November 16, 2012
The so-called fiscal cliff is one of those rare issues where everyone has an incentive to predict the worst. Barack Obama thinks it will force Republicans to accept higher taxes on the rich, Republicans think they can back him into a corner and force him to cave to their demands as they did two years ago, and businesses and consumers are wary that the still-fragile economy may take a nosedive. Figuring out how this will play out is Washington’s favorite parlor game right now, so let’s play.
Starting with Obama, he is obviously coming off a very sweet election victory. Although Republicans are doing their best to diminish its significance, the fact that he won two victories in a row with better than 50 percent of the total vote puts him in elite company. In the postwar era, only Dwight Eisenhower and Ronald Reagan accomplished that feat. And the fact that Democrats picked up seats in the Senate, when they were expected to lose net seats, is icing on the cake. Democrats even got a slight majority of all votes for the House, even though they failed to retake control due to gerrymandering by Republican state legislatures.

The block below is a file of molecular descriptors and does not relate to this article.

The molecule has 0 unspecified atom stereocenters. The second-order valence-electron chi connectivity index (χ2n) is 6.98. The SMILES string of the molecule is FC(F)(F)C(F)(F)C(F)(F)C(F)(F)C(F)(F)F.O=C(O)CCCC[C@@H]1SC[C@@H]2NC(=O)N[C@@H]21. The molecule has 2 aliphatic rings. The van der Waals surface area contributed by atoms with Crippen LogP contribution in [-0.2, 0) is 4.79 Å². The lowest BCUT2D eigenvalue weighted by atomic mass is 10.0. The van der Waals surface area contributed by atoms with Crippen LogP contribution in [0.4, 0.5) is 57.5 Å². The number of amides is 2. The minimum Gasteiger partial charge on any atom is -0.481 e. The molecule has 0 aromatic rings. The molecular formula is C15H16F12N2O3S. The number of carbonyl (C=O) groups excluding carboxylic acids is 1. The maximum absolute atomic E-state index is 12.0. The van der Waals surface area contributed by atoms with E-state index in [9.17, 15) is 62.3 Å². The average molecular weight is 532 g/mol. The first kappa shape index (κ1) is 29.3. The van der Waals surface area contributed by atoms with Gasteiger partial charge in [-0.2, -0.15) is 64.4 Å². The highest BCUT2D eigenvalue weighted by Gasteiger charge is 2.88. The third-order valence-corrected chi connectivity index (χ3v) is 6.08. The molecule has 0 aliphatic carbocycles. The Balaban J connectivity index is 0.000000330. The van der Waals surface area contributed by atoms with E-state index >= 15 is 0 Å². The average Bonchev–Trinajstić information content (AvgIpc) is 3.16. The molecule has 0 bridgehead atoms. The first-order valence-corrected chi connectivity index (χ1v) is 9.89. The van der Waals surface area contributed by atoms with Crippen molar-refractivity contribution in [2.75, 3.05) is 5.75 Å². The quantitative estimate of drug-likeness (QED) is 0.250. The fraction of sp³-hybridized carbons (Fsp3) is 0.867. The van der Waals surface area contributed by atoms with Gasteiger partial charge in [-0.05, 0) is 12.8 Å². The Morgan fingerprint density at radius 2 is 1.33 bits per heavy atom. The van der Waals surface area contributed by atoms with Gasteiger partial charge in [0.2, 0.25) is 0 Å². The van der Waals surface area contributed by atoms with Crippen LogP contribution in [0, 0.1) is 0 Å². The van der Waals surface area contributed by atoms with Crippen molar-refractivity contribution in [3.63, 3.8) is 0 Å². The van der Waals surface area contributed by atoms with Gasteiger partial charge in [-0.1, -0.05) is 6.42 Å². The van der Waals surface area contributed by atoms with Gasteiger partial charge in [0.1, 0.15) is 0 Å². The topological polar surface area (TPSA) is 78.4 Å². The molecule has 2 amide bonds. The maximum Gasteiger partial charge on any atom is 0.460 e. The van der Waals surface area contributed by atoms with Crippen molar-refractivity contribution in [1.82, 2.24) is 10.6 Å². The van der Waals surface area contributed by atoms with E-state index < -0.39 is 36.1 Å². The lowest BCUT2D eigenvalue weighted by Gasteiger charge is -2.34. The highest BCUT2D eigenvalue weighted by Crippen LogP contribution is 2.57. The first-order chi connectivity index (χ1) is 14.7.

Obama knows that his record of accomplishment on the budget is thin. He was hamstrung by the economy’s weakness and implacable GOP opposition and totally caved to Republican demands and simply extended the Bush tax cuts for two years in 2010 without making any real effort to let those at the top expire, as he had demanded.
I thought that was the right decision given the political and economic circumstances. But there’s no question that Obama paid a price for showing weakness in the face of his enemy. It encouraged Republicans to double-down on their opposition to anything Obama proposed – even when they agreed with it.
Thus in the Summer of 2011, Republicans refused to raise the nation’s debt limit, creating a financial crisis that still haunts financial markets. They were close to negotiating a deal for $800 billion in revenue increases in exchange for deep spending cuts when a parallel effort by a group of Senators called “The Gang of Six” upped the ante. Obama endorsed the new, much higher revenue plan of $1.2 trillion and Republicans walked away.